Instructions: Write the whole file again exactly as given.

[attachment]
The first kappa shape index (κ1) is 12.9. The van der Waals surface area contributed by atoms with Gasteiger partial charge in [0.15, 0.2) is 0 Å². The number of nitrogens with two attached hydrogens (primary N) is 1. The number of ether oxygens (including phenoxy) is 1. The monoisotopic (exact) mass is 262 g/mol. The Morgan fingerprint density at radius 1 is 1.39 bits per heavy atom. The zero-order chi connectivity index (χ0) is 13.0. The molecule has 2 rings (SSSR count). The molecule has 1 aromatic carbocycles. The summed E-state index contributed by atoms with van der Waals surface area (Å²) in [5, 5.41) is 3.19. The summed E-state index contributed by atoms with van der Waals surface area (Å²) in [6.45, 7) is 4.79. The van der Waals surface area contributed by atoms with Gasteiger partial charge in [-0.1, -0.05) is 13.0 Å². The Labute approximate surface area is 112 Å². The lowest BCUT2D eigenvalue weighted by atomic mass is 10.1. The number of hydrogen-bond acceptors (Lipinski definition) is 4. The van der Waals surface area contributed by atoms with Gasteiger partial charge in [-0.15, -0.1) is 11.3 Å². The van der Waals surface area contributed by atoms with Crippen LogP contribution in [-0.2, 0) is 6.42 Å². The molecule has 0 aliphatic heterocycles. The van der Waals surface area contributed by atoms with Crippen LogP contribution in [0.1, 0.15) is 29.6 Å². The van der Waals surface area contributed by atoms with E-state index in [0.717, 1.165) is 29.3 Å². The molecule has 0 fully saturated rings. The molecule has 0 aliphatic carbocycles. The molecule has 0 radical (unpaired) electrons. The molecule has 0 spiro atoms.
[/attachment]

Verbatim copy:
The first kappa shape index (κ1) is 12.9. The van der Waals surface area contributed by atoms with Gasteiger partial charge in [0.15, 0.2) is 0 Å². The number of nitrogens with two attached hydrogens (primary N) is 1. The number of ether oxygens (including phenoxy) is 1. The monoisotopic (exact) mass is 262 g/mol. The Morgan fingerprint density at radius 1 is 1.39 bits per heavy atom. The zero-order chi connectivity index (χ0) is 13.0. The molecule has 2 rings (SSSR count). The molecule has 1 aromatic carbocycles. The summed E-state index contributed by atoms with van der Waals surface area (Å²) in [5, 5.41) is 3.19. The summed E-state index contributed by atoms with van der Waals surface area (Å²) in [6.45, 7) is 4.79. The van der Waals surface area contributed by atoms with Gasteiger partial charge in [-0.1, -0.05) is 13.0 Å². The Labute approximate surface area is 112 Å². The lowest BCUT2D eigenvalue weighted by atomic mass is 10.1. The number of hydrogen-bond acceptors (Lipinski definition) is 4. The van der Waals surface area contributed by atoms with Gasteiger partial charge in [-0.15, -0.1) is 11.3 Å². The van der Waals surface area contributed by atoms with Crippen LogP contribution in [-0.2, 0) is 6.42 Å². The molecule has 0 aliphatic heterocycles. The van der Waals surface area contributed by atoms with Crippen LogP contribution in [0.1, 0.15) is 29.6 Å². The van der Waals surface area contributed by atoms with E-state index in [0.717, 1.165) is 29.3 Å². The molecule has 0 fully saturated rings. The molecule has 0 aliphatic carbocycles. The molecule has 0 radical (unpaired) electrons. The molecule has 0 spiro atoms.